Fascism, Theweleit argued, is not so much a form of government or a particular structuring of the economy or a system, but the creation of potent slogans and symbols that form a kind of psychic economy which places sexuality in the service of destruction. The “core of all fascist propaganda is a battle against everything that constitutes enjoyment and pleasure,” Theweleit wrote. And our culture, while it disdains the name of fascism, embraces its dark ethic.

New York Times columnist Thomas Friedman, interviewed in 2003 by Charlie Rose, spoke in this sexualized language of violence to justify the war in Iraq, a moment preserved on YouTube:

“What they needed to see was American boys and girls going house to house, from Basra to Baghdad, and basically saying, ‘Which part of this sentence don’t you understand?’ ” Friedman said. “ ‘You don’t think, you know, we care about our open society? You think this bubble fantasy, we’re just gonna let it grow? Well, suck on this.’ That, Charlie, was what this war was about. We could have hit Saudi Arabia, it was part of that bubble. Could have hit Pakistan. We hit Iraq because we could.”

This is the kind of twisted logic the killers of Matthew Shepard would understand.

The philosopher Theodor Adorno wrote, in words gay activists should have heeded, that exclusive preoccupation with personal concerns and indifference to the suffering of others beyond the self-identified group made fascism and the Holocaust possible.

“The inability to identify with others was unquestionably the most important psychological condition for the fact that something like Auschwitz could have occurred in the midst of more or less civilized and innocent people,” Adorno wrote. “What is called fellow traveling was primarily business interest: one pursues one’s own advantage before all else, and simply not to endanger oneself, does not talk too much. That is a general law of the status quo. The silence under the terror was only its consequence. The coldness of the societal monad, the isolated competitor, was the precondition, as indifference to the fate of others, for the fact that only very few people reacted. The torturers know this, and they put it to test ever anew.”

Chris Hedges, whose column is published on Truthdig every Monday, spent two decades as a foreign reporter covering wars in Latin America, Africa, Europe and the Middle East. He has written nine books, including “Empire of Illusion: The End of Literacy and the Triumph of Spectacle” (2009) and “War Is a Force That Gives Us Meaning” (2003).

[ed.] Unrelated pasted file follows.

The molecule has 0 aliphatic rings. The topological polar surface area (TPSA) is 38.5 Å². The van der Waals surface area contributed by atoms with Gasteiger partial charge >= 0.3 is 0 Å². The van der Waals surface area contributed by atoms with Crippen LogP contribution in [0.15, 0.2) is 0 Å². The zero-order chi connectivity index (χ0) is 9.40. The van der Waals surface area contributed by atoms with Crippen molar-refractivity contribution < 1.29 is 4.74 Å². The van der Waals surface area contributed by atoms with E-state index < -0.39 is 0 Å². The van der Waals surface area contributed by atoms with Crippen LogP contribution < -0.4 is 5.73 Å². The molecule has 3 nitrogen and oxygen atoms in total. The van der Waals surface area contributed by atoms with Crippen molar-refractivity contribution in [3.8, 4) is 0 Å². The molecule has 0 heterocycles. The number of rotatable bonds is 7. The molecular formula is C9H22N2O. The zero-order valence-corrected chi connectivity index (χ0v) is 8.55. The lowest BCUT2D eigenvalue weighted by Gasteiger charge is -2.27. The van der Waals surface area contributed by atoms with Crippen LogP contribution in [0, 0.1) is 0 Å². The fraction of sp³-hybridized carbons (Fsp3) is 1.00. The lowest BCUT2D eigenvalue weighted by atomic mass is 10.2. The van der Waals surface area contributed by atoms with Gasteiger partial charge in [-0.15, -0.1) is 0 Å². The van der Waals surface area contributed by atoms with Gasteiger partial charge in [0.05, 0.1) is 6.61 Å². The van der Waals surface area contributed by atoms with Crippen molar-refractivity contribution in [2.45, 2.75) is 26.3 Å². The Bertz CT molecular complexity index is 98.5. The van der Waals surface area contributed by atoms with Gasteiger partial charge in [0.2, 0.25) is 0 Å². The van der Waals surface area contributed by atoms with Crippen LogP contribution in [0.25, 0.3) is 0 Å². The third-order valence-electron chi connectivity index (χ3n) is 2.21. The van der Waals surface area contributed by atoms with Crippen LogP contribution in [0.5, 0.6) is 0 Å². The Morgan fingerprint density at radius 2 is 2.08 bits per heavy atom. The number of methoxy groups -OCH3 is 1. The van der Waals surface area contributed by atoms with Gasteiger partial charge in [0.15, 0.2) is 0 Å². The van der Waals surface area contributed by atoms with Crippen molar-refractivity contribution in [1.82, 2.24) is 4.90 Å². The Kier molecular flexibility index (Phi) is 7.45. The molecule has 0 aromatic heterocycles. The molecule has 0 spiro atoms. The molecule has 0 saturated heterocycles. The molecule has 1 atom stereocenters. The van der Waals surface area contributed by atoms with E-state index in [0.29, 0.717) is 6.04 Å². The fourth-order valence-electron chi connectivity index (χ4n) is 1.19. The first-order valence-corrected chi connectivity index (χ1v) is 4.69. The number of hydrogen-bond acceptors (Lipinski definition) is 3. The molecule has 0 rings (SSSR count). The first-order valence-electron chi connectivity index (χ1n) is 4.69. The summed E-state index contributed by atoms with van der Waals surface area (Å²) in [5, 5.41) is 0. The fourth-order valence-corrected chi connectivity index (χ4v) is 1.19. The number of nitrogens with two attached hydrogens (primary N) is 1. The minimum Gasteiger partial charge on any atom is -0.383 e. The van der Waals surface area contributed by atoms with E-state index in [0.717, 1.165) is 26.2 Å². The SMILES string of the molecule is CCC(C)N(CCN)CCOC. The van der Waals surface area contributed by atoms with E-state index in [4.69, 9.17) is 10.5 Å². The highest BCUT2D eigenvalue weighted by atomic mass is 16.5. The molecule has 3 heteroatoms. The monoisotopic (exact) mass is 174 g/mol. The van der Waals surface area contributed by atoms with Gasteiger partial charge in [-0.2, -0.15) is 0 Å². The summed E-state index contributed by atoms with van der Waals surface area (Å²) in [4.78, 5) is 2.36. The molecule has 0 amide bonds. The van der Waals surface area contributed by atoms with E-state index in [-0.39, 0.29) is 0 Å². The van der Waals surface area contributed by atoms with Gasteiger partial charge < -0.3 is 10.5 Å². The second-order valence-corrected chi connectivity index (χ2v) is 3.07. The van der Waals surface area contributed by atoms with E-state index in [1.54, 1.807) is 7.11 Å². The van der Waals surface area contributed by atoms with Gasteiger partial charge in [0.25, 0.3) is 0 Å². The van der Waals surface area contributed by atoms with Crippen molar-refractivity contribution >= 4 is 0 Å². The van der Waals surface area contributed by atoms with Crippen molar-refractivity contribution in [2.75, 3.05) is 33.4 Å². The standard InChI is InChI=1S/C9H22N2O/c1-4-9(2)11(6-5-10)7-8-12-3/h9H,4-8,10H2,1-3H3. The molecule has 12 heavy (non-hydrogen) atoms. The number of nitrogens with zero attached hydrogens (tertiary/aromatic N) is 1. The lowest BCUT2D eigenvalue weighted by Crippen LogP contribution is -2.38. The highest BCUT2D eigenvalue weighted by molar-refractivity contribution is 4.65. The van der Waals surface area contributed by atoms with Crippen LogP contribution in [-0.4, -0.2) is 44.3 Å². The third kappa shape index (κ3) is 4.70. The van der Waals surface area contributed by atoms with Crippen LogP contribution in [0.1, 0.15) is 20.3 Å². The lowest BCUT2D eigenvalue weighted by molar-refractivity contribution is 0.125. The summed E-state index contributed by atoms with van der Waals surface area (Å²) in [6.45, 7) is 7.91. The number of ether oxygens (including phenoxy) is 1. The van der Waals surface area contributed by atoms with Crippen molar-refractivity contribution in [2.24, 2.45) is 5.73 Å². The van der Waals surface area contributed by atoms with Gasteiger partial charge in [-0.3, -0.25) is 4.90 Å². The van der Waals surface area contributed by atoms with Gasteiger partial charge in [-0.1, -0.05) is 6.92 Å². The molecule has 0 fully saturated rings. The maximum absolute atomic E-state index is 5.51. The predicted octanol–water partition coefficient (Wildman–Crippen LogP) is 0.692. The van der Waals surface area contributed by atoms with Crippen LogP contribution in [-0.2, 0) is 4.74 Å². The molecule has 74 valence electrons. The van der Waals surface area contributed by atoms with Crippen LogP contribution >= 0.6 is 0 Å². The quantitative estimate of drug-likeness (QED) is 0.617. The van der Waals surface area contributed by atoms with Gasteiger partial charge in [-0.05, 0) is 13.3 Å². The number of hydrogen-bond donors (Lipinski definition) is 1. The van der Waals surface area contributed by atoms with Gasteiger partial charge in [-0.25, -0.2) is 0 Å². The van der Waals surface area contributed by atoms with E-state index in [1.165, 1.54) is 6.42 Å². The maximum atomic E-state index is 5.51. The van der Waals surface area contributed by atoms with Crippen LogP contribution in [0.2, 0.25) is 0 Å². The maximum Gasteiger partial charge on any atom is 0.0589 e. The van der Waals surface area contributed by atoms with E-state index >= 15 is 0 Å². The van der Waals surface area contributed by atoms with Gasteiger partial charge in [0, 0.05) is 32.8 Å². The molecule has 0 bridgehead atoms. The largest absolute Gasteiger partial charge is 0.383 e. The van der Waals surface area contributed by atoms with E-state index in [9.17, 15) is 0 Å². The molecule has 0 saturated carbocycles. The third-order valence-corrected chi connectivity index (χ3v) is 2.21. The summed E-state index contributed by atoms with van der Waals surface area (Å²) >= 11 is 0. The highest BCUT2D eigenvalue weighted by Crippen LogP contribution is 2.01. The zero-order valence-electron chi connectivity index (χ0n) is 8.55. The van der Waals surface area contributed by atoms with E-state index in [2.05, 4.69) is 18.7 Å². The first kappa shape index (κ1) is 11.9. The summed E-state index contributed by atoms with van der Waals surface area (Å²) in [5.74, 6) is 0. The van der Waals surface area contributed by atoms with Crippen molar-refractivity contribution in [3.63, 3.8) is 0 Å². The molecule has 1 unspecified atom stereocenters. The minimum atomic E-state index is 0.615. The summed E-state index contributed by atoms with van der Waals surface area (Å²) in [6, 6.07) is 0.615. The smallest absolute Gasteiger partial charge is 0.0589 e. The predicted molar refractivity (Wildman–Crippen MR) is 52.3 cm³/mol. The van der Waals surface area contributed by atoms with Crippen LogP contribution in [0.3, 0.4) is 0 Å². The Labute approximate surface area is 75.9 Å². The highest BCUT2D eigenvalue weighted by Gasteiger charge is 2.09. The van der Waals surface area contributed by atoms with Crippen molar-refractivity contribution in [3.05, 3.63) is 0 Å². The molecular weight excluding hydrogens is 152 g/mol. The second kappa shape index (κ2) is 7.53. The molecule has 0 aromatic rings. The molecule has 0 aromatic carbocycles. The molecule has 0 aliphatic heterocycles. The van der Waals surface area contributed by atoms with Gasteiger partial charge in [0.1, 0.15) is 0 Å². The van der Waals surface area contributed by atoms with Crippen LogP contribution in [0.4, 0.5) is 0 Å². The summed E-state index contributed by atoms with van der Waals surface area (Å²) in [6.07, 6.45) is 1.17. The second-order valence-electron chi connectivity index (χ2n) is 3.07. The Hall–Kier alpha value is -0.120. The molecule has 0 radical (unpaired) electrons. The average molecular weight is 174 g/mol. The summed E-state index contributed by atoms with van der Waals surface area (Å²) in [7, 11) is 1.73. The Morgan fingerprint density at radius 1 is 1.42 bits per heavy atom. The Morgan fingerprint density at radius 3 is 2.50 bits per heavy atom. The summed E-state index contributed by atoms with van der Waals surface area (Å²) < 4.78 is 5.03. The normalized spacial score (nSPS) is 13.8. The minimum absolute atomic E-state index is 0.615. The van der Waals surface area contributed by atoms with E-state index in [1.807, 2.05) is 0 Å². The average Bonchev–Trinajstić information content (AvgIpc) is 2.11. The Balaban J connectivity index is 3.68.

Nobel Prize winner asks Obama to help Chagossians

The 2008 Nobel Literature Prize winner Jean-Marie Gustave Le Clezio has asked Barack Obama to help Chagossians return to their homeland.

In a letter to the Nobel-peace-prize-wining US president, the French-Mauritian writer asked Obama to authorize the return of Chagossians to Diego Garcia, L'express.mu reported.

The Chagossian people were the habitants of Diego Garcia, Peros Banhos and Salomon Islands, as well as parts of the Chagos Archipelago, like Egmont and Eagle Islands.

Mostly coming of an African heritage, Chagossians were brought by the French from Mauritius as slaves in 1786.

"I would draw your attention to an injustice that has lasted forty years. I mean the deportation of people Chagossians," reads the letter published in the French newspaper Le Monde on Oct. 17, 2009.

"These unfortunates were forced to abandon their homes and their property in dire conditions. To those who refused to obey the militia responded with the threat," Le Clézio wrote in his letter.

Leader of the Chagos Refugees Group Olivier Bancoult said he was very touched by Le Clezio's initiative, adding that Obama could bring change to the situation of Chagossians.

The Chagos Archipelago was split off from the Colony in 1965 to form the British Indian Ocean Territory where anyone without a permit was prohibited from residing in the islands.

Between 1967 and 1973, the Chagossians were expelled by the British government, first to the island of Peros Banhos and then to Mauritius.